Youth is a wonderful thing. What a crime to waste it on children. - George Bernard Shaw
Question #91494 posted on 07/17/2018 4:06 a.m.
Q:

Dear 100 Hour Board,

There has been a lot of focus recently in the church on ministering to others. I feel like I can do a good job ministering to my family and close friends, but I'm having a hard time reaching out to people in my ward. It's just hard for me to connect with them, or really to even think about them and be conscious of their needs. How can I reach out and serve people that I don't feel a connection with? How can I connect with and care about people in my ward?

-Brother So & So

A:

Dear Brother,

If you're talking about how to minister to the people you're assigned to minster to, I was having the same problem as you. Yeah, sure, I'm assigned to minister to some people in my ward, but how what's the best way to actually so that? Is it okay to just text them? Is it weird if I plan a visit to their house once a month, or would they prefer that? Should I just drop off some baked goods every once in a while and say hi to them in church? It's exciting that ministering has so many personalizable options, but it's also a little overwhelming, and I wasn't sure how to do it well. But then last week I was hit with an epiphany--I can just ask the people I'm assigned to minister to what they want me to do! It felt a little weird texting them and saying, "Hey, how do you want to be ministered to?" but honestly their answers gave me a lot more direction in how to best connect with them. People feel loved when you make an effort to do stuff that's meaningful to them, rather than just doing whatever is easiest for you. Also, their ideas for stuff to do during "ministering" sound a lot more fun than just visiting them once a month--one of them wants to do a movie night, and the other one wants to go to the pool and get shaved ice afterward--and it will honestly probably be a lot easier to connect with them while doing fun activities than during a 30 minute visit on the last day of the month. I've also found it to be really helpful to pray by name for the people I'm assigned to minister to, that I can have charity and love for them, that they can feel that I love them, and that they can be helped with anything else going on in their lives. Generic prayers to "bless people in need," are fine, but I believe there's a lot of power in praying for people by name.

Alternatively, if you're talking about how to connect with ward members in general, not just the people you're assigned to minster to, I also have problems with that! Despite having been in my ward for a year, I still don't really feel like I've made any friends, or even have people to sit with in Relief Society. It doesn't help that I live in a basement apartment, while a lot of the other couples in my ward all live in the same handful of apartment complexes, and that my ward has tons of turnover and a huge Relief Society, but I still feel like it shouldn't be THAT difficult to make meaningful connections. Luckily for both you and me, we actually had a lesson on this in Relief Society a few weeks ago, because turns out a lot of people felt that way. One of the suggestions I liked best was to do things where you naturally interact with people in the ward--join the choir, attend the activities, clean the church building when it's your ward's turn, throw yourself wholeheartedly into your calling, take people up on the things they post on the ward Facebook page ("Can someone babysit my kids?" "Who wants to go on a hike this weekend? "Does anyone want to start a book club?" "We're getting Denny's at 10 tonight!" etc etc.). It's easier to do things where you naturally have to come in contact with people, and work on building a relationship from there, than it is to invite someone over for dinner and games out of the blue.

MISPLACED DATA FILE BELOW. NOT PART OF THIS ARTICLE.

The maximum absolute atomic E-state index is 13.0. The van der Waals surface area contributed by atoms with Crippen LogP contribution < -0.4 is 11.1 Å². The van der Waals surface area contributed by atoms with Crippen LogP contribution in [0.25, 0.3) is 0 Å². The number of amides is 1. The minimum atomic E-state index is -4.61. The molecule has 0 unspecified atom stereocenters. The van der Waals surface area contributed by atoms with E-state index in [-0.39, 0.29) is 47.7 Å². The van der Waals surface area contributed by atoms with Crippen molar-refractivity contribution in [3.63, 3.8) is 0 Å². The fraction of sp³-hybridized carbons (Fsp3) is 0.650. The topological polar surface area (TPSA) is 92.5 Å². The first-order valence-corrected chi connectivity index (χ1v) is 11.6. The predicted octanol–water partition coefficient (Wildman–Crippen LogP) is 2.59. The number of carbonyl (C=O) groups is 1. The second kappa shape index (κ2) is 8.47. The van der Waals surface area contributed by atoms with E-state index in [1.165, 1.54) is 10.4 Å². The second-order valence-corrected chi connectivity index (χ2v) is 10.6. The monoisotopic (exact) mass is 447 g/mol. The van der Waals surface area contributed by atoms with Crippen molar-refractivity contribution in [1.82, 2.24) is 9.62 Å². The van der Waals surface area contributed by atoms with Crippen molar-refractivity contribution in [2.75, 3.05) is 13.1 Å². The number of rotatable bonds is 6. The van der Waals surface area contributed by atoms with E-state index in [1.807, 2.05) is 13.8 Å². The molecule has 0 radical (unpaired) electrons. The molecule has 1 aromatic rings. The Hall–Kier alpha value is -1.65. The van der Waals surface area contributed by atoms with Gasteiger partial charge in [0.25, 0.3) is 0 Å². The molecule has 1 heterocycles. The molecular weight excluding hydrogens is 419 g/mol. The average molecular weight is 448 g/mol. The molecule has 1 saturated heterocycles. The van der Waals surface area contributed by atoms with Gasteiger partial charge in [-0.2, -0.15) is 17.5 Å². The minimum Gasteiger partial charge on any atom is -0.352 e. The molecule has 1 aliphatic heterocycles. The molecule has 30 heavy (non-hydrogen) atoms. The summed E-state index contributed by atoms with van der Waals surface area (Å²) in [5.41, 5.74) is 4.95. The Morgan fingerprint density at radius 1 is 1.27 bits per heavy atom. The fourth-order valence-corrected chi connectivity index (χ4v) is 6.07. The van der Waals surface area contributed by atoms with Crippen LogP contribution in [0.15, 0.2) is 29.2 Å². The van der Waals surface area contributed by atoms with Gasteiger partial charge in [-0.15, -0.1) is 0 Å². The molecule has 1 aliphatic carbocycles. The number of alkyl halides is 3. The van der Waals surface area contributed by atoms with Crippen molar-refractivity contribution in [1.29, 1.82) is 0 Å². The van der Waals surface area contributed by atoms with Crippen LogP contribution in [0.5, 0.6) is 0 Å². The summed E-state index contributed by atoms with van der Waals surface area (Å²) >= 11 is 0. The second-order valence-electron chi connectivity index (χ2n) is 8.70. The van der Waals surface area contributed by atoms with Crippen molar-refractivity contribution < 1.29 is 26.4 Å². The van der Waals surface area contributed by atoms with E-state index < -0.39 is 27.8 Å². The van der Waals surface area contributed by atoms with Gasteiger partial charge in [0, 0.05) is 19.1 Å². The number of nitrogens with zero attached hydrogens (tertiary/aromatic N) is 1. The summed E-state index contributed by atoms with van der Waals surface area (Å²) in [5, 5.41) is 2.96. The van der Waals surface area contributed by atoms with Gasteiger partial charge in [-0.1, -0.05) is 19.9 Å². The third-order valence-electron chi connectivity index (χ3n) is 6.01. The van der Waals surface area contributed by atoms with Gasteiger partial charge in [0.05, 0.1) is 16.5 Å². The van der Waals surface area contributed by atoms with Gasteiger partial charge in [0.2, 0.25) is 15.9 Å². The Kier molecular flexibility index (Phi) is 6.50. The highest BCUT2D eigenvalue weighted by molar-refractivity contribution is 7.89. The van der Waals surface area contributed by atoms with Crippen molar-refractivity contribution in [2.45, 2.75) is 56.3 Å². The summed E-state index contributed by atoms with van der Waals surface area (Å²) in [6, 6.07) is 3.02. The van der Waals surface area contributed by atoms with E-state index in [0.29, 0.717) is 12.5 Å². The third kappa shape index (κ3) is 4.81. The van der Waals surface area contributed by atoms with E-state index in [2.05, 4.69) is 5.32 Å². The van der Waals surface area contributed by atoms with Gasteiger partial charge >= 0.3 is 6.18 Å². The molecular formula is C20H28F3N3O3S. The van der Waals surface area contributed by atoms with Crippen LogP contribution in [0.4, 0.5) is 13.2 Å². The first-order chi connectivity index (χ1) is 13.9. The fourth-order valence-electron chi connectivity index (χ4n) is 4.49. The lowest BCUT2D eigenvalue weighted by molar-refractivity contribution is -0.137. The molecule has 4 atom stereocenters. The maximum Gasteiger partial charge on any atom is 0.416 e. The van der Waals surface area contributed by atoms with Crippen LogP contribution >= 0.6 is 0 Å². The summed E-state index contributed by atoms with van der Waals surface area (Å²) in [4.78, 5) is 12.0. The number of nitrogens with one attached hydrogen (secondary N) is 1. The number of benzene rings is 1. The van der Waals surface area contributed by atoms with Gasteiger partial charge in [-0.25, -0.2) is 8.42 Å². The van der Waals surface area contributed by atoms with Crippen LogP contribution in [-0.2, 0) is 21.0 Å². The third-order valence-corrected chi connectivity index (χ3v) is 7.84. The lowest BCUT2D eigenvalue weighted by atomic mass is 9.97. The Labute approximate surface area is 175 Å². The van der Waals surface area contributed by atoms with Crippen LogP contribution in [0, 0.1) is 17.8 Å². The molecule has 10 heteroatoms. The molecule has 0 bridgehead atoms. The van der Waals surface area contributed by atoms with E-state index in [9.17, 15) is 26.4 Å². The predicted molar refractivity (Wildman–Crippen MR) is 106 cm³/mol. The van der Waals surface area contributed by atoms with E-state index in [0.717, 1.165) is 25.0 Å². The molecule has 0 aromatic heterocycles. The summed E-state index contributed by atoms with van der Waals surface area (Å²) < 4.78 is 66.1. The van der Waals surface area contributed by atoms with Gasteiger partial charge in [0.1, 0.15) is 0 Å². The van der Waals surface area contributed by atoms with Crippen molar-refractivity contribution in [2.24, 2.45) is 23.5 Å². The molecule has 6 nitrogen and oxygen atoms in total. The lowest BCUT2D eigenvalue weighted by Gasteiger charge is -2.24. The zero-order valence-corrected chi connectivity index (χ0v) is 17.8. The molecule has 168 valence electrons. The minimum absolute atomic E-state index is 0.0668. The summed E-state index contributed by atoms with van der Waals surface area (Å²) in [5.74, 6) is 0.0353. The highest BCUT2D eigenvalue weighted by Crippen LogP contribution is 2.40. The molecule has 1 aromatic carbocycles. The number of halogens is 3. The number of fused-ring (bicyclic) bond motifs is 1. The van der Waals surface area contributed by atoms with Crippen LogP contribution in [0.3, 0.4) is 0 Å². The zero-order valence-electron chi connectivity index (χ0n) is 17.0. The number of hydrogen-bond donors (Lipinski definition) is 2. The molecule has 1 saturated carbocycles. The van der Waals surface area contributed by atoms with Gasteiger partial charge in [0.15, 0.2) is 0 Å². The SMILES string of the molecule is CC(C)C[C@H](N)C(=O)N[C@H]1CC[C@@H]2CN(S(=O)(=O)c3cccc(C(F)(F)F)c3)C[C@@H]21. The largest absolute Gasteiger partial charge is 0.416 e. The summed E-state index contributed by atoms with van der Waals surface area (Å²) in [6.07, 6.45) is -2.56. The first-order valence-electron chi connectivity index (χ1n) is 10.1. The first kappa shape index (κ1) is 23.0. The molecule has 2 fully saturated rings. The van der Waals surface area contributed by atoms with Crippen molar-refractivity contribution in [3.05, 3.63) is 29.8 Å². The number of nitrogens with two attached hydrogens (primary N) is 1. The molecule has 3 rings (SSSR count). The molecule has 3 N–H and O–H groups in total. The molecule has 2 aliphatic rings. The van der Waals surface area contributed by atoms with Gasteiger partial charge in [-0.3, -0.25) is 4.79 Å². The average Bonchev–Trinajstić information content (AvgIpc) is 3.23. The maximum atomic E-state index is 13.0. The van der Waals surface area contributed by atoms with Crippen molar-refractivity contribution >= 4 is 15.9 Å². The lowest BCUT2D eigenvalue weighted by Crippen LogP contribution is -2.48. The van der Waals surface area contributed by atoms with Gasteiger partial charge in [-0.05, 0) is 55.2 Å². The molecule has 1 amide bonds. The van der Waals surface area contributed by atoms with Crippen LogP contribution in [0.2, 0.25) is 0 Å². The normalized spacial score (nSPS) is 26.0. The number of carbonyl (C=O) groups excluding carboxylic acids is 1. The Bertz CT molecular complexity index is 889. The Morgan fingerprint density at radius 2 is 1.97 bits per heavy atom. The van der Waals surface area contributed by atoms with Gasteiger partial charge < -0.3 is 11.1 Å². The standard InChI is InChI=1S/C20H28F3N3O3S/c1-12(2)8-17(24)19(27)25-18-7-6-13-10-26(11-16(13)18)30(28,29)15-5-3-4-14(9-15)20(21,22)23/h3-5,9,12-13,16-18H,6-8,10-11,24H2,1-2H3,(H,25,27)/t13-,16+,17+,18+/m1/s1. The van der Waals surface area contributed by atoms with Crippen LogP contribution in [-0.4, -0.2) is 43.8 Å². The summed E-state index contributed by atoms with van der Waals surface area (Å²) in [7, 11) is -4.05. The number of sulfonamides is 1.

Sometimes in your efforts to reach out to ward members you probably won't feel totally comfortable. Meeting people and building relationships is hard! Be gentle with yourself, and don't expect yourself to suddenly be best friends with everyone, but also don't make excuses to stay in your comfort zone all the time, because otherwise you'll never grow. If it's really hard for you, though, you can totally pray to feel more comfortable in certain situations!

Good luck in your efforts to be more connected in your ward! It's awesome that you care so much about loving and serving others, and I sincerely wish you all the best.

-Alta

A:

Dear Bro,

Alta has some fantastic suggestions. I just want to add how incredible and powerful prayer is, especially when we're praying for others. If there's people you want to minister unto but don't necessarily know or love, pray for them. I've found that, as I pray for people, my love for them increases and I am so much more willing and able to serve them. I'm not sure if God gives me more opportunities to connect, or since I'm thinking about them each day I look for those opportunities, but it's always worked. It takes very little work, but praying for others has led to more love and service in my life than almost anything else.

-guppy of doom